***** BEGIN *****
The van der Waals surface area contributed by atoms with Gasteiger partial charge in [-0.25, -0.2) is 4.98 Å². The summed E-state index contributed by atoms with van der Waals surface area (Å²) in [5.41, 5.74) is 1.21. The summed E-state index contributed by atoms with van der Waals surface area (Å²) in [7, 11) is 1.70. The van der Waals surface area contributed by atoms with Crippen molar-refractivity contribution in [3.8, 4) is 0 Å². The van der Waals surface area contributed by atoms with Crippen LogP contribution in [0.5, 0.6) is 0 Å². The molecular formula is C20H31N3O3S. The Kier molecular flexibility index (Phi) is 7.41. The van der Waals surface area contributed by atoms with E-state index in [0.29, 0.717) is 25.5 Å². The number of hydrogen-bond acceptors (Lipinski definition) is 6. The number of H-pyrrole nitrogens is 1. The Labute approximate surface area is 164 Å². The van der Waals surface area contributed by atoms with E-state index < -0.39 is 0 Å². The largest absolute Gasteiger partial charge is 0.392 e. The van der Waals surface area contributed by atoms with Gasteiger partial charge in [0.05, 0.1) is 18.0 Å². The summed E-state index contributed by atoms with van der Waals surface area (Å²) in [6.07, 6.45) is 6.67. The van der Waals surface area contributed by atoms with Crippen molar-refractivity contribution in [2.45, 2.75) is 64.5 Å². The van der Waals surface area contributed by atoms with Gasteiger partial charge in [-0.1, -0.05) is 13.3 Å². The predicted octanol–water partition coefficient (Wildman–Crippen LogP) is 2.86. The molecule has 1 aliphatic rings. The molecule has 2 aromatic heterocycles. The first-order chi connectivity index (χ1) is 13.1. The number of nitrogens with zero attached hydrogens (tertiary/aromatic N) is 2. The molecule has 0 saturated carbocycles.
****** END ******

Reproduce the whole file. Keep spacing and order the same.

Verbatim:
The van der Waals surface area contributed by atoms with Gasteiger partial charge in [-0.25, -0.2) is 4.98 Å². The summed E-state index contributed by atoms with van der Waals surface area (Å²) in [5.41, 5.74) is 1.21. The summed E-state index contributed by atoms with van der Waals surface area (Å²) in [7, 11) is 1.70. The van der Waals surface area contributed by atoms with Crippen molar-refractivity contribution in [3.8, 4) is 0 Å². The van der Waals surface area contributed by atoms with Crippen LogP contribution in [0.5, 0.6) is 0 Å². The molecular formula is C20H31N3O3S. The Kier molecular flexibility index (Phi) is 7.41. The van der Waals surface area contributed by atoms with E-state index in [0.29, 0.717) is 25.5 Å². The number of hydrogen-bond acceptors (Lipinski definition) is 6. The number of H-pyrrole nitrogens is 1. The Labute approximate surface area is 164 Å². The van der Waals surface area contributed by atoms with E-state index < -0.39 is 0 Å². The largest absolute Gasteiger partial charge is 0.392 e. The van der Waals surface area contributed by atoms with Gasteiger partial charge in [0.05, 0.1) is 18.0 Å². The summed E-state index contributed by atoms with van der Waals surface area (Å²) in [6.07, 6.45) is 6.67. The van der Waals surface area contributed by atoms with Crippen molar-refractivity contribution in [2.45, 2.75) is 64.5 Å². The van der Waals surface area contributed by atoms with Gasteiger partial charge in [-0.1, -0.05) is 13.3 Å². The predicted octanol–water partition coefficient (Wildman–Crippen LogP) is 2.86. The molecule has 1 aliphatic rings. The molecule has 2 aromatic heterocycles. The first-order chi connectivity index (χ1) is 13.1. The number of nitrogens with zero attached hydrogens (tertiary/aromatic N) is 2. The molecule has 0 saturated carbocycles.